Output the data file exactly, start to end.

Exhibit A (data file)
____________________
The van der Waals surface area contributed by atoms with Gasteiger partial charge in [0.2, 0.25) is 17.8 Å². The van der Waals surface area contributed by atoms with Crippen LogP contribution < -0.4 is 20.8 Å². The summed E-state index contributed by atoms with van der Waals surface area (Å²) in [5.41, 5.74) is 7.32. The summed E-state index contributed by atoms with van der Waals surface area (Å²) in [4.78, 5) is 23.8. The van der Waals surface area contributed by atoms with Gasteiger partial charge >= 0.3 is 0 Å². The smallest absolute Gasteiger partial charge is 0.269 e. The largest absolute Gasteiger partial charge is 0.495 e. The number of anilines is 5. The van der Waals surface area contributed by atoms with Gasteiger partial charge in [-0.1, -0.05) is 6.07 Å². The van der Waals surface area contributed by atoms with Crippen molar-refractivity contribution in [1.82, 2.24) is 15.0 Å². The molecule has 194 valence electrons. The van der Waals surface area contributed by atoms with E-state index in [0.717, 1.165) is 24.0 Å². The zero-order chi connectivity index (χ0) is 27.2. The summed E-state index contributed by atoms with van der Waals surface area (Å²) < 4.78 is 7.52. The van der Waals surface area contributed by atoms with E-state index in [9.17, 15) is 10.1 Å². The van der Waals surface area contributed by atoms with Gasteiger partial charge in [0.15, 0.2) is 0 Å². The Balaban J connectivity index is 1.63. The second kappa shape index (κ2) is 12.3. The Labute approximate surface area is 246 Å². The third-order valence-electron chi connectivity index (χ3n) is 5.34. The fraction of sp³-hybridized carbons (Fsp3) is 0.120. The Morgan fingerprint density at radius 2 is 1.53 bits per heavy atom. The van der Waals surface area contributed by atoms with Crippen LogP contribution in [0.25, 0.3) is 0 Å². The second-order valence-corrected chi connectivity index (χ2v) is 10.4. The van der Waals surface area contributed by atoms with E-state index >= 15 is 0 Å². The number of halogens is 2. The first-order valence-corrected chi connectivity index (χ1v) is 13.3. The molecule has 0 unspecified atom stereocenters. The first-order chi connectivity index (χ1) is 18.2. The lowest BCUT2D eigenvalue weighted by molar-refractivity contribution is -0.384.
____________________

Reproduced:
The van der Waals surface area contributed by atoms with Gasteiger partial charge in [0.2, 0.25) is 17.8 Å². The van der Waals surface area contributed by atoms with Crippen LogP contribution < -0.4 is 20.8 Å². The summed E-state index contributed by atoms with van der Waals surface area (Å²) in [5.41, 5.74) is 7.32. The summed E-state index contributed by atoms with van der Waals surface area (Å²) in [4.78, 5) is 23.8. The van der Waals surface area contributed by atoms with Gasteiger partial charge >= 0.3 is 0 Å². The smallest absolute Gasteiger partial charge is 0.269 e. The largest absolute Gasteiger partial charge is 0.495 e. The number of anilines is 5. The van der Waals surface area contributed by atoms with Gasteiger partial charge in [-0.1, -0.05) is 6.07 Å². The van der Waals surface area contributed by atoms with Crippen molar-refractivity contribution in [1.82, 2.24) is 15.0 Å². The molecule has 194 valence electrons. The van der Waals surface area contributed by atoms with E-state index in [0.717, 1.165) is 24.0 Å². The zero-order chi connectivity index (χ0) is 27.2. The summed E-state index contributed by atoms with van der Waals surface area (Å²) < 4.78 is 7.52. The van der Waals surface area contributed by atoms with E-state index in [9.17, 15) is 10.1 Å². The van der Waals surface area contributed by atoms with Gasteiger partial charge in [0.15, 0.2) is 0 Å². The Balaban J connectivity index is 1.63. The second kappa shape index (κ2) is 12.3. The Labute approximate surface area is 246 Å². The third-order valence-electron chi connectivity index (χ3n) is 5.34. The fraction of sp³-hybridized carbons (Fsp3) is 0.120. The Morgan fingerprint density at radius 2 is 1.53 bits per heavy atom. The van der Waals surface area contributed by atoms with Crippen LogP contribution in [0.25, 0.3) is 0 Å². The second-order valence-corrected chi connectivity index (χ2v) is 10.4. The van der Waals surface area contributed by atoms with E-state index >= 15 is 0 Å². The number of halogens is 2. The first-order valence-corrected chi connectivity index (χ1v) is 13.3. The molecule has 0 unspecified atom stereocenters. The first-order chi connectivity index (χ1) is 18.2. The lowest BCUT2D eigenvalue weighted by molar-refractivity contribution is -0.384.